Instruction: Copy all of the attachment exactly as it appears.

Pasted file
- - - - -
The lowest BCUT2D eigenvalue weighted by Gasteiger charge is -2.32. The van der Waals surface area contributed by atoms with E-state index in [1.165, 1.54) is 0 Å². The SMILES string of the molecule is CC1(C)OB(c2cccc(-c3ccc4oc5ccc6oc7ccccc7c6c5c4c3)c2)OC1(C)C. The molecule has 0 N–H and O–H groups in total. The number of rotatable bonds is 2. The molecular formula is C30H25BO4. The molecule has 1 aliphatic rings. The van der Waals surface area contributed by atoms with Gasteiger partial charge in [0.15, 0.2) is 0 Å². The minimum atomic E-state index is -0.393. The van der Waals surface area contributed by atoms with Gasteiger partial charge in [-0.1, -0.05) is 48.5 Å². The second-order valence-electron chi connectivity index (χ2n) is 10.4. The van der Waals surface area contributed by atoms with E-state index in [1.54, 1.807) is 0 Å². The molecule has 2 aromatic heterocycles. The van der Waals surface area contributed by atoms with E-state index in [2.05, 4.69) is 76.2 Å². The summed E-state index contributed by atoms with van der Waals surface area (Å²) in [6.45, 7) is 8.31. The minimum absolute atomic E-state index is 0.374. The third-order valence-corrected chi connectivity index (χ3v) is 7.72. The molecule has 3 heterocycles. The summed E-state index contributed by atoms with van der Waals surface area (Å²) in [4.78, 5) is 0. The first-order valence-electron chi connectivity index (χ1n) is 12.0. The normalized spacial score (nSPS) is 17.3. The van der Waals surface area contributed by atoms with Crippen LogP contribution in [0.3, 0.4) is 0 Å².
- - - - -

The lowest BCUT2D eigenvalue weighted by Gasteiger charge is -2.32. The van der Waals surface area contributed by atoms with E-state index in [1.165, 1.54) is 0 Å². The SMILES string of the molecule is CC1(C)OB(c2cccc(-c3ccc4oc5ccc6oc7ccccc7c6c5c4c3)c2)OC1(C)C. The molecule has 0 N–H and O–H groups in total. The number of rotatable bonds is 2. The molecular formula is C30H25BO4. The molecule has 1 aliphatic rings. The van der Waals surface area contributed by atoms with Gasteiger partial charge in [0.15, 0.2) is 0 Å². The minimum atomic E-state index is -0.393. The van der Waals surface area contributed by atoms with Gasteiger partial charge in [-0.1, -0.05) is 48.5 Å². The second-order valence-electron chi connectivity index (χ2n) is 10.4. The van der Waals surface area contributed by atoms with E-state index in [1.54, 1.807) is 0 Å². The molecule has 2 aromatic heterocycles. The van der Waals surface area contributed by atoms with E-state index in [2.05, 4.69) is 76.2 Å². The summed E-state index contributed by atoms with van der Waals surface area (Å²) in [6.45, 7) is 8.31. The minimum absolute atomic E-state index is 0.374. The third-order valence-corrected chi connectivity index (χ3v) is 7.72. The molecule has 3 heterocycles. The summed E-state index contributed by atoms with van der Waals surface area (Å²) in [4.78, 5) is 0. The first-order valence-electron chi connectivity index (χ1n) is 12.0. The normalized spacial score (nSPS) is 17.3. The van der Waals surface area contributed by atoms with Crippen LogP contribution in [0.3, 0.4) is 0 Å².